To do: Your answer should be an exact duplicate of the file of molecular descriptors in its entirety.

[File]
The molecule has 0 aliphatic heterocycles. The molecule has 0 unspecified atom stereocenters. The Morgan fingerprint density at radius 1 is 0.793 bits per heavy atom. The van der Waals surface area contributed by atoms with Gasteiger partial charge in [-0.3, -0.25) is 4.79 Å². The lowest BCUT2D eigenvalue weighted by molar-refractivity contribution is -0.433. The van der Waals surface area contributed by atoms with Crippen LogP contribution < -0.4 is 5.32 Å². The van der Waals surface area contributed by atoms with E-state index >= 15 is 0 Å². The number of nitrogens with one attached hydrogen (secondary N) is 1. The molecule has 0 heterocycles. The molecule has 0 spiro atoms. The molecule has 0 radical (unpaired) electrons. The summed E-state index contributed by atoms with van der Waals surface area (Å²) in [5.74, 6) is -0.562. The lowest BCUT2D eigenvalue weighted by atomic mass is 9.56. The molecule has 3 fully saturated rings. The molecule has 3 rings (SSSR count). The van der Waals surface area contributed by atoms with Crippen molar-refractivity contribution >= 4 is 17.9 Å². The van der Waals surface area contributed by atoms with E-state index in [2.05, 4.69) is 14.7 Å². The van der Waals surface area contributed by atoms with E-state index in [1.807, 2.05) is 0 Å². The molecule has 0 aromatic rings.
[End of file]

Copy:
The molecule has 0 aliphatic heterocycles. The molecule has 0 unspecified atom stereocenters. The Morgan fingerprint density at radius 1 is 0.793 bits per heavy atom. The van der Waals surface area contributed by atoms with Gasteiger partial charge in [-0.3, -0.25) is 4.79 Å². The lowest BCUT2D eigenvalue weighted by molar-refractivity contribution is -0.433. The van der Waals surface area contributed by atoms with Crippen LogP contribution < -0.4 is 5.32 Å². The van der Waals surface area contributed by atoms with E-state index >= 15 is 0 Å². The number of nitrogens with one attached hydrogen (secondary N) is 1. The molecule has 0 heterocycles. The molecule has 0 spiro atoms. The molecule has 0 radical (unpaired) electrons. The summed E-state index contributed by atoms with van der Waals surface area (Å²) in [5.74, 6) is -0.562. The lowest BCUT2D eigenvalue weighted by atomic mass is 9.56. The molecule has 3 fully saturated rings. The molecule has 3 rings (SSSR count). The van der Waals surface area contributed by atoms with Crippen molar-refractivity contribution >= 4 is 17.9 Å². The van der Waals surface area contributed by atoms with E-state index in [2.05, 4.69) is 14.7 Å². The van der Waals surface area contributed by atoms with E-state index in [1.807, 2.05) is 0 Å². The molecule has 0 aromatic rings.